International drain tile maker comes to Buxton

An international manufacturer of corrugated plastic pipe used to tile-drain farmland, a booming industry in the Red River Valley, is coming to Buxton, N.D.

An international manufacturer of corrugated plastic pipe used to tile-drain farmland, a booming industry in the Red River Valley, is coming to Buxton, N.D.

Advanced Drainage Systems, based in Hilliard, Ohio, will open in the spring in the former Ritchie Bros. Auctioneers building just off the Interstate 29 interchange by Buxton.

"We're seeing enormous demand for HDPE pipe throughout the region, and we want to ensure that our customers continue to receive the very best in customer service," said Joe Chlapaty, ADS chairman and chief executive.

HDPE is an acronym for high-density polyethylene.

"By manufacturing pipe as close to our customers as possible, it will significantly reduce the time and cost of delivery," Chlapaty said. This additional production and shipping capacity will serve our growing customer base well."


ADS declined to offer an estimate of the number of employees it will hire, saying that will be determined over the next few months.

The 42,000-square-foot building, built by Dennis Biliske Auctioneers in 2000 and sold to Ritchie Bros. in 2005, has been vacant for about a year, said Buxton Mayor Gene Rosholt.


"We are extremely pleased to welcome ADS into our community," the mayor said. "Our community will benefit from ADS' commitment to producing the highest quality water drainage products and the company's outstanding reputation for supporting the communities where it operates. In turn, ADS will benefit from our skilled work force, strong quality of life and excellent location."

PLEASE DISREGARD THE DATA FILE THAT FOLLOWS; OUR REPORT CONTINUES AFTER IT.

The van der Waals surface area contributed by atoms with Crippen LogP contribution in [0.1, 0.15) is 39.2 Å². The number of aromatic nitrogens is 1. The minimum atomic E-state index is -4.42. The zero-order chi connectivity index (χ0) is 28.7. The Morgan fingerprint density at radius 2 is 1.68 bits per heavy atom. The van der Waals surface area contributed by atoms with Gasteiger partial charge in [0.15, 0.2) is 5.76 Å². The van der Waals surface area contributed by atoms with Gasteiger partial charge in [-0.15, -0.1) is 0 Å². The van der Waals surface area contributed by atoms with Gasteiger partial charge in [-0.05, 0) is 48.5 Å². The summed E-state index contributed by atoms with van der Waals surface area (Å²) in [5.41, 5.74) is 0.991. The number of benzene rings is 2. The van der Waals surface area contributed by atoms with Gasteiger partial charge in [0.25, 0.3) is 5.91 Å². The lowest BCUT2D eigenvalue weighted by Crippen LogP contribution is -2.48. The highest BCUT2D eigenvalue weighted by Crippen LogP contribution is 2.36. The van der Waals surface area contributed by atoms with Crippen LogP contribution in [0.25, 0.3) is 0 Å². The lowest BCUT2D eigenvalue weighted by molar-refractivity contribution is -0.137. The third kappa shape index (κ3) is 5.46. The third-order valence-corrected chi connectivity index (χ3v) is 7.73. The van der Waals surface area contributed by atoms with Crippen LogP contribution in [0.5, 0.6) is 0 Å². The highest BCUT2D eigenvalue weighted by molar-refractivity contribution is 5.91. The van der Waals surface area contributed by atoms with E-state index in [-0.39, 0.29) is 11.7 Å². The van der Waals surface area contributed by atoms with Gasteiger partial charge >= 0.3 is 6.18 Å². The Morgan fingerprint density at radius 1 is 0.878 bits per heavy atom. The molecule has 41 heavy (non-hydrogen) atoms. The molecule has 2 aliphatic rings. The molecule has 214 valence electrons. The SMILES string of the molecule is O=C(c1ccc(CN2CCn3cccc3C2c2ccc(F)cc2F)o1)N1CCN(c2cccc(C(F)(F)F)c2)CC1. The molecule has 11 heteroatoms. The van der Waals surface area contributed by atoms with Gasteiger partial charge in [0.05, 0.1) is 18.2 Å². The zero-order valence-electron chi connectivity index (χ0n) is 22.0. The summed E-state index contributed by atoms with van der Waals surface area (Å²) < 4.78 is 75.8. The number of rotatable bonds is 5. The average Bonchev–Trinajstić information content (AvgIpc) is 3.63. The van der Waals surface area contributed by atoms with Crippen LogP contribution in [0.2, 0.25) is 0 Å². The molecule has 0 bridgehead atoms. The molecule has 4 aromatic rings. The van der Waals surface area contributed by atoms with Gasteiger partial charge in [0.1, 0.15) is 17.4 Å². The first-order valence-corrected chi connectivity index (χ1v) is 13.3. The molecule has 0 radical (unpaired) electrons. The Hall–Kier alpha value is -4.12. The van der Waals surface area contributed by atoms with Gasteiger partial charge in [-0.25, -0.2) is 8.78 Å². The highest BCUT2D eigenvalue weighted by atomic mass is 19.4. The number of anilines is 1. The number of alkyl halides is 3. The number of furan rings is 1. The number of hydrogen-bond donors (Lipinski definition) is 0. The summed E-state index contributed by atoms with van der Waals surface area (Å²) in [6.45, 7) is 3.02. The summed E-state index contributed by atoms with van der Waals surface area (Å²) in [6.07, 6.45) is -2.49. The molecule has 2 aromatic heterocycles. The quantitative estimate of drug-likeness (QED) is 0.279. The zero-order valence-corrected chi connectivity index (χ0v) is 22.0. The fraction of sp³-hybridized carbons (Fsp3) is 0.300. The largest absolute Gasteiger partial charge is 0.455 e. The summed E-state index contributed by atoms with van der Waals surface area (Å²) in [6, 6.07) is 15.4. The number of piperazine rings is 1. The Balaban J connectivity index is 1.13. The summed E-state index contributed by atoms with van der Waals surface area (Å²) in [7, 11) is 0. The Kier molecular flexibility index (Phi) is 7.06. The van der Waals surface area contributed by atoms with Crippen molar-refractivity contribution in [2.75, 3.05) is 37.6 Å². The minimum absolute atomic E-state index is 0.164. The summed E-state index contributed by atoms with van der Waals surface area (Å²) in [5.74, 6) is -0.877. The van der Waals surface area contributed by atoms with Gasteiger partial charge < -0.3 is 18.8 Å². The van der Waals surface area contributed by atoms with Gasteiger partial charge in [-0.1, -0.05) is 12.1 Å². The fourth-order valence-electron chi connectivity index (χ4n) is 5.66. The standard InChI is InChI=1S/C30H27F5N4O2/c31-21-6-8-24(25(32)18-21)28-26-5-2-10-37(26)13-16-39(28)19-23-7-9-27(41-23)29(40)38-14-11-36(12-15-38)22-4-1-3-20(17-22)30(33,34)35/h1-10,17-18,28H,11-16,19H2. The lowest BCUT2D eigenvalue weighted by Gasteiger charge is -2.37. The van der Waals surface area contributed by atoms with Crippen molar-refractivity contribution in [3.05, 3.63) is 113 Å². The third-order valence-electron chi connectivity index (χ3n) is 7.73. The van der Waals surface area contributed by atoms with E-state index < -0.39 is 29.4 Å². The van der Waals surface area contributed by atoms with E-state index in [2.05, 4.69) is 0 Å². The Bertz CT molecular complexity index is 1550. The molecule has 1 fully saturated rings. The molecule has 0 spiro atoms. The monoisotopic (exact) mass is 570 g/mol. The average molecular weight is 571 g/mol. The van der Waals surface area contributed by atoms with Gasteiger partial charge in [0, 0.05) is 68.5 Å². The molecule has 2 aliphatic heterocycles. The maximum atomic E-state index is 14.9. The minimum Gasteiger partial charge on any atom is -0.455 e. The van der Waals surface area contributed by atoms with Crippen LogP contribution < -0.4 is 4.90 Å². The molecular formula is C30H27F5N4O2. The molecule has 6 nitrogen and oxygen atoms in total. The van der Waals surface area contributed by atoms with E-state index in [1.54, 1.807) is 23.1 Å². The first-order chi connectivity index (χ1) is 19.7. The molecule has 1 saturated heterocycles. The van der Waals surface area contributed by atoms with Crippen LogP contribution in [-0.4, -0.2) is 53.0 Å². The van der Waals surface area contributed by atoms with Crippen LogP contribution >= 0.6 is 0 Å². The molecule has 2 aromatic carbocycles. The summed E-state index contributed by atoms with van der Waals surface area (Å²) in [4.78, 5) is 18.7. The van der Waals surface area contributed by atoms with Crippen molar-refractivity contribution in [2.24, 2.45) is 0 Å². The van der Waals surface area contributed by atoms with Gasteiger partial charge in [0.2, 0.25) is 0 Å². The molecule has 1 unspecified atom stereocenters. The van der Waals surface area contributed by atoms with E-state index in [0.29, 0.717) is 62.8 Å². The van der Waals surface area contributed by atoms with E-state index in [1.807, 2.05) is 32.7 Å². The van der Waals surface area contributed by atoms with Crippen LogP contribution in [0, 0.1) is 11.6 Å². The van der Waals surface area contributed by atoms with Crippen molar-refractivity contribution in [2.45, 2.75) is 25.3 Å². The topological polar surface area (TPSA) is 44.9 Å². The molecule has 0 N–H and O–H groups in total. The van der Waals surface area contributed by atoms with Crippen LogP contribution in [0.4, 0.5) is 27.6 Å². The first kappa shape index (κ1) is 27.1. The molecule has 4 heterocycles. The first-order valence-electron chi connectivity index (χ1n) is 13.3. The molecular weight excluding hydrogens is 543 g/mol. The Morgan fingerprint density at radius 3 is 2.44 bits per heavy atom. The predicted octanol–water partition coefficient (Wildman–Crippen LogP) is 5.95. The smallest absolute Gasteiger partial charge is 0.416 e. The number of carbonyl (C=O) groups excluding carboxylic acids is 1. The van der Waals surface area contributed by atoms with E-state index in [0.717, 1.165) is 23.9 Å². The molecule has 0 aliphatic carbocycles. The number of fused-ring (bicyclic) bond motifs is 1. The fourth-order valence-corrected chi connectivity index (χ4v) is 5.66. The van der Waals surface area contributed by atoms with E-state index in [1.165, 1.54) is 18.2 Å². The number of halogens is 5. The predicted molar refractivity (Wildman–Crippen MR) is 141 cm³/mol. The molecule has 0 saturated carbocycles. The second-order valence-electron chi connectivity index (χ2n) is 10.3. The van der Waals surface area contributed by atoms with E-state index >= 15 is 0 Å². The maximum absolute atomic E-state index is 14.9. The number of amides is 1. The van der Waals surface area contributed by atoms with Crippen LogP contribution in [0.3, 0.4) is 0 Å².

Chlapaty agreed, adding that the Buxton plant will serve western Ontario, Manitoba and eastern Saskatchewan.

Besides field drainage, ADS makes pipe for drainage along roads and highways, shopping mall parking lots, as well as for recreational markets such as golf courses. The company operates 49 manufacturing plants around the world and has 22 distribution centers.

Drainage boom

Tom Scherer, a North Dakota State University agricultural engineer who is studying drainage and drain tiling, is not surprised a drain-tile maker is moving to the Red River Valley. "It's been a very expanding phenomenon over the past 10 to 20 years."


Currently, the closest drain tile maker to the valley is believed to be Prinsco, based in Prinsburg, Minn., west of the Twin Cities. The closest ADS plant is in Iowa.

An informal survey of county agents a couple of years ago produced an estimate of 70,000 acres of farmland with tile drainage. But because laws differ between states on what has to be permitted, the estimate was believed to be not much more than a guess.

In 1999, just one company, Field Drainage Inc., based in Brooks, Minn., was installing drain tile in the Red River Valley. Today, there are at least three full-time, with another three or four that are just starting, according to Scherer.

"As long as we're in this wet cycle, and farmers are having trouble getting into their fields either to plant or harvest, it'll continue to grow," he said. "And if it's growing on this side of the border, it's growing in Canada, too."

Reach Bonham at (701) 780-1110; (800) 477-6572, ext. 110; or send e-mail to .

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